I'm reading Syntactic Analysis by Nicholas Sobin, which has a concise chapter on binding theory. The Wikipedia article on the matter is similarly concise, which is fine, as I do not want to go down a rabbit hole. But there is an evident inconsistency which I hope someone can assist with.

Principle B is said to state that a pronominal/pronoun must not be bound locally. So

*John(i) loves him(i).

The question is: how is an exception allowed for a genitive pronoun in the subsequent noun phrase? I.e.

John(i) loves his(i) wife.

"John" and "his" are surely bound here, violating principle B, yet the sentence is grammatical. Is there more to the definition of principle B than the book and Wikipedia are letting on?


1 Answer 1


Government and Binding isn't my specialty, but I believe the basic answer is, these aren't pronominals. They refer back to a noun, certainly, but they don't act like nominals in the syntax (NPs or DPs or what have you)—they act like determiners.

  1. *We love our.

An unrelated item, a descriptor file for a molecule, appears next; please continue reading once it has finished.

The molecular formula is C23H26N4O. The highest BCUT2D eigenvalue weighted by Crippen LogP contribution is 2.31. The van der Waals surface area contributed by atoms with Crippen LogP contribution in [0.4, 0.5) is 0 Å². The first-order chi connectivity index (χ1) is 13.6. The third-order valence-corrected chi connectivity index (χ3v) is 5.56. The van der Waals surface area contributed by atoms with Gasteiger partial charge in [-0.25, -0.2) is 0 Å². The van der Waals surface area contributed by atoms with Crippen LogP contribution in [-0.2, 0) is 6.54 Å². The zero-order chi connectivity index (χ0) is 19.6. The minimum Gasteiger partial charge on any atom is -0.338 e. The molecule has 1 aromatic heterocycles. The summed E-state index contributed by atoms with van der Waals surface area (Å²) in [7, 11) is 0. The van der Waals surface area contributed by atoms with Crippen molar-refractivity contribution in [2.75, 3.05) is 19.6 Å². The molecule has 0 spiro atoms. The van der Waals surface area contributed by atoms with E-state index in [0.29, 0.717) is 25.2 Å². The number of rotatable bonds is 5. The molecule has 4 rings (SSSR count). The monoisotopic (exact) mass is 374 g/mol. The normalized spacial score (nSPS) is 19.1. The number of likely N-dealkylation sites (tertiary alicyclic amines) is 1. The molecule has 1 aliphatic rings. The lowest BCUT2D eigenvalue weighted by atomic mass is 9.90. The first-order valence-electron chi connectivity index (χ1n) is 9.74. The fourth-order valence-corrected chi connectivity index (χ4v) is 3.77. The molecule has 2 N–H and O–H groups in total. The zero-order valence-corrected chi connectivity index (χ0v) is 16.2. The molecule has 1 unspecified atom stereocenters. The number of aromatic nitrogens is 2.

2. We love our children.
  3. We love these children.

So, we simply define "pronominal" in a way that doesn't include these. The definition gets a bit thornier when we start bringing in "ours" and "mine" and "theirs", but I believe the standard explanation is that these are alternate forms used when the noun gets elided out from the determiner.

This is also how G&B theorists explain "we love ourselves". Reflexives are also not considered pronominals—by principle A, they must be bound, while pronominals must not be bound. We're defining the term "pronominal" (and related terms like "anaphor") in a way that's useful for explaining this specific phenomenon, even if it's not the way most English teachers would define it.

It might be better in hindsight to come up with different words, rather than redefining "pronominal" and "anaphor", but redefining words in specific ways for technical discussion purposes is far from uncommon. Think about how Newtonian physics uses "speed" and "velocity" for different things, even though to most people they're synonyms: they needed some words to express an important theoretical distinction, and repurposed some synonyms for that purpose.

  • Thanks for the answer. This was my first thought and is the easiest explanation. However, Google brings up results (e.g. link) with "his", "her", etc under the "pronominal/pronoun" definition.
    – K Adams
    Mar 30, 2023 at 17:21
  • 4
    For me, those words qualify as pronouns, and I think most grammarians view them as I do. They are unlike other pronouns, though, in that they function as determiners. The question is hence in general good; it is drawing attention to one of the many problems facing the traditional binding theory. Mar 30, 2023 at 18:08

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